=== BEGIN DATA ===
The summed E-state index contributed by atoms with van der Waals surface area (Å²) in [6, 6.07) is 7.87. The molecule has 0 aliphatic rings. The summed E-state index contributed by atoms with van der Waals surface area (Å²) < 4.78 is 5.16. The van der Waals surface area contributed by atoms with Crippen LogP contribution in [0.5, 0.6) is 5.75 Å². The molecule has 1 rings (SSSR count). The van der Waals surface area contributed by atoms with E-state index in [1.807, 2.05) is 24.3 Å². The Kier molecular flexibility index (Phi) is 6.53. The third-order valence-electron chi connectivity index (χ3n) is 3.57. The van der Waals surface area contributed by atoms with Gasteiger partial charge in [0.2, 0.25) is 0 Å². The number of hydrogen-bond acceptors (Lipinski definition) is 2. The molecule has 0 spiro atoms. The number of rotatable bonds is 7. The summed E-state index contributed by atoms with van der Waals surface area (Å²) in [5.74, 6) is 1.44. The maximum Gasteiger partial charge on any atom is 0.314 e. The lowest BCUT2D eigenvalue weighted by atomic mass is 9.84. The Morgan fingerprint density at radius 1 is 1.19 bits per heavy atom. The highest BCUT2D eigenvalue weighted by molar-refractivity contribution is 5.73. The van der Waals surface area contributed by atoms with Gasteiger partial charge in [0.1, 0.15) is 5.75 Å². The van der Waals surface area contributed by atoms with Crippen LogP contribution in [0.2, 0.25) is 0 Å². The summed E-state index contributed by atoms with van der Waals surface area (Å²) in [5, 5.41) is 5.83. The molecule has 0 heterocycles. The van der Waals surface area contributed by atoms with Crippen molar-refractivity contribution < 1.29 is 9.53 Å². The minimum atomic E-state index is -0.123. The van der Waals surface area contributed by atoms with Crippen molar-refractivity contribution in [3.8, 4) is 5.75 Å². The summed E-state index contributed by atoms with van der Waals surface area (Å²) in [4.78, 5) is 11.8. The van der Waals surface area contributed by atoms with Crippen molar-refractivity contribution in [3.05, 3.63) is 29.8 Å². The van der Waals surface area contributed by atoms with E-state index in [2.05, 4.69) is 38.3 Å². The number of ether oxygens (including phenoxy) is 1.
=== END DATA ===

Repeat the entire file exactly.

The summed E-state index contributed by atoms with van der Waals surface area (Å²) in [6, 6.07) is 7.87. The molecule has 0 aliphatic rings. The summed E-state index contributed by atoms with van der Waals surface area (Å²) < 4.78 is 5.16. The van der Waals surface area contributed by atoms with Crippen LogP contribution in [0.5, 0.6) is 5.75 Å². The molecule has 1 rings (SSSR count). The van der Waals surface area contributed by atoms with E-state index in [1.807, 2.05) is 24.3 Å². The Kier molecular flexibility index (Phi) is 6.53. The third-order valence-electron chi connectivity index (χ3n) is 3.57. The van der Waals surface area contributed by atoms with Gasteiger partial charge in [0.2, 0.25) is 0 Å². The number of hydrogen-bond acceptors (Lipinski definition) is 2. The molecule has 0 spiro atoms. The number of rotatable bonds is 7. The summed E-state index contributed by atoms with van der Waals surface area (Å²) in [5.74, 6) is 1.44. The maximum Gasteiger partial charge on any atom is 0.314 e. The lowest BCUT2D eigenvalue weighted by atomic mass is 9.84. The Morgan fingerprint density at radius 1 is 1.19 bits per heavy atom. The highest BCUT2D eigenvalue weighted by molar-refractivity contribution is 5.73. The van der Waals surface area contributed by atoms with Gasteiger partial charge in [0.1, 0.15) is 5.75 Å². The van der Waals surface area contributed by atoms with Crippen LogP contribution in [0.2, 0.25) is 0 Å². The summed E-state index contributed by atoms with van der Waals surface area (Å²) in [5, 5.41) is 5.83. The molecule has 0 heterocycles. The van der Waals surface area contributed by atoms with Crippen molar-refractivity contribution < 1.29 is 9.53 Å². The minimum atomic E-state index is -0.123. The van der Waals surface area contributed by atoms with Crippen molar-refractivity contribution in [3.8, 4) is 5.75 Å². The summed E-state index contributed by atoms with van der Waals surface area (Å²) in [4.78, 5) is 11.8. The van der Waals surface area contributed by atoms with Crippen molar-refractivity contribution in [3.05, 3.63) is 29.8 Å². The van der Waals surface area contributed by atoms with E-state index in [2.05, 4.69) is 38.3 Å². The number of ether oxygens (including phenoxy) is 1.